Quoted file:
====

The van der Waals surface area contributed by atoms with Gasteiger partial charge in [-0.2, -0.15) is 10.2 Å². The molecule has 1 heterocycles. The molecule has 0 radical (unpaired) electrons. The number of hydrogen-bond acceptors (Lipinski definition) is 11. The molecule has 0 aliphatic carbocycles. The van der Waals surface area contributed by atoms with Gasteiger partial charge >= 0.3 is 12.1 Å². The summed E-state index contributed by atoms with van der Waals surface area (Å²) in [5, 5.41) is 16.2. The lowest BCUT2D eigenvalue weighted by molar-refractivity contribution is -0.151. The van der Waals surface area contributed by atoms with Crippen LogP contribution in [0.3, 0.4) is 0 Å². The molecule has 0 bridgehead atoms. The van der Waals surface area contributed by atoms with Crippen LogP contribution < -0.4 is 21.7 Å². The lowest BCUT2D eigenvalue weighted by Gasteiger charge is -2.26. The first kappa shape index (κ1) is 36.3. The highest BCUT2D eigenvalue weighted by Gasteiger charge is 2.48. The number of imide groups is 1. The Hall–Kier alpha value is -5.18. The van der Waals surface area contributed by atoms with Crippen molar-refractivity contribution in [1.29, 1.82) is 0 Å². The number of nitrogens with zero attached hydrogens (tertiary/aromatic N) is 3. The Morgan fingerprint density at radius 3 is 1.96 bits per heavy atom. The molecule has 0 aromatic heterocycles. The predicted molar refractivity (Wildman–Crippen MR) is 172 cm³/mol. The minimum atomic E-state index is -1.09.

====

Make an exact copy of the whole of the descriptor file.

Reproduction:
The van der Waals surface area contributed by atoms with Gasteiger partial charge in [-0.2, -0.15) is 10.2 Å². The molecule has 1 heterocycles. The molecule has 0 radical (unpaired) electrons. The number of hydrogen-bond acceptors (Lipinski definition) is 11. The molecule has 0 aliphatic carbocycles. The van der Waals surface area contributed by atoms with Gasteiger partial charge >= 0.3 is 12.1 Å². The summed E-state index contributed by atoms with van der Waals surface area (Å²) in [5, 5.41) is 16.2. The lowest BCUT2D eigenvalue weighted by molar-refractivity contribution is -0.151. The van der Waals surface area contributed by atoms with Crippen LogP contribution in [0.3, 0.4) is 0 Å². The molecule has 0 bridgehead atoms. The van der Waals surface area contributed by atoms with Crippen LogP contribution < -0.4 is 21.7 Å². The lowest BCUT2D eigenvalue weighted by Gasteiger charge is -2.26. The first kappa shape index (κ1) is 36.3. The highest BCUT2D eigenvalue weighted by Gasteiger charge is 2.48. The number of imide groups is 1. The Hall–Kier alpha value is -5.18. The van der Waals surface area contributed by atoms with Crippen molar-refractivity contribution in [1.29, 1.82) is 0 Å². The number of nitrogens with zero attached hydrogens (tertiary/aromatic N) is 3. The Morgan fingerprint density at radius 3 is 1.96 bits per heavy atom. The molecule has 0 aromatic heterocycles. The predicted molar refractivity (Wildman–Crippen MR) is 172 cm³/mol. The minimum atomic E-state index is -1.09.